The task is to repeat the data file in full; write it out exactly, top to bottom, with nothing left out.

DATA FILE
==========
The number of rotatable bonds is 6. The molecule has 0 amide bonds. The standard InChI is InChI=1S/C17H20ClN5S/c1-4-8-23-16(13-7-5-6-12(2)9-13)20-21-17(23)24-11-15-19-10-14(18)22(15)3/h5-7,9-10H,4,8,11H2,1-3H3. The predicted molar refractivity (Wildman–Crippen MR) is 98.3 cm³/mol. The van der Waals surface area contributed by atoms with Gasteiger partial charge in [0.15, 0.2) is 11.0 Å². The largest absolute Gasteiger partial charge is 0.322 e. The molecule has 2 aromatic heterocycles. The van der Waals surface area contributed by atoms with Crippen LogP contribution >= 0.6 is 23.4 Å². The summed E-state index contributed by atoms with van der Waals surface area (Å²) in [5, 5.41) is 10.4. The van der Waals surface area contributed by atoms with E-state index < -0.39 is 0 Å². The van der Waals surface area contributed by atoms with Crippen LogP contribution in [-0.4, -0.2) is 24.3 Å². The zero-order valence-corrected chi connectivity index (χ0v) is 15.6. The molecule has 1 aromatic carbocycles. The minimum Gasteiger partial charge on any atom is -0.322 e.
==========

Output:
The number of rotatable bonds is 6. The molecule has 0 amide bonds. The standard InChI is InChI=1S/C17H20ClN5S/c1-4-8-23-16(13-7-5-6-12(2)9-13)20-21-17(23)24-11-15-19-10-14(18)22(15)3/h5-7,9-10H,4,8,11H2,1-3H3. The predicted molar refractivity (Wildman–Crippen MR) is 98.3 cm³/mol. The van der Waals surface area contributed by atoms with Gasteiger partial charge in [0.15, 0.2) is 11.0 Å². The largest absolute Gasteiger partial charge is 0.322 e. The molecule has 2 aromatic heterocycles. The van der Waals surface area contributed by atoms with Crippen LogP contribution >= 0.6 is 23.4 Å². The summed E-state index contributed by atoms with van der Waals surface area (Å²) in [5, 5.41) is 10.4. The van der Waals surface area contributed by atoms with E-state index < -0.39 is 0 Å². The van der Waals surface area contributed by atoms with Crippen LogP contribution in [-0.4, -0.2) is 24.3 Å². The zero-order valence-corrected chi connectivity index (χ0v) is 15.6. The molecule has 1 aromatic carbocycles. The minimum Gasteiger partial charge on any atom is -0.322 e.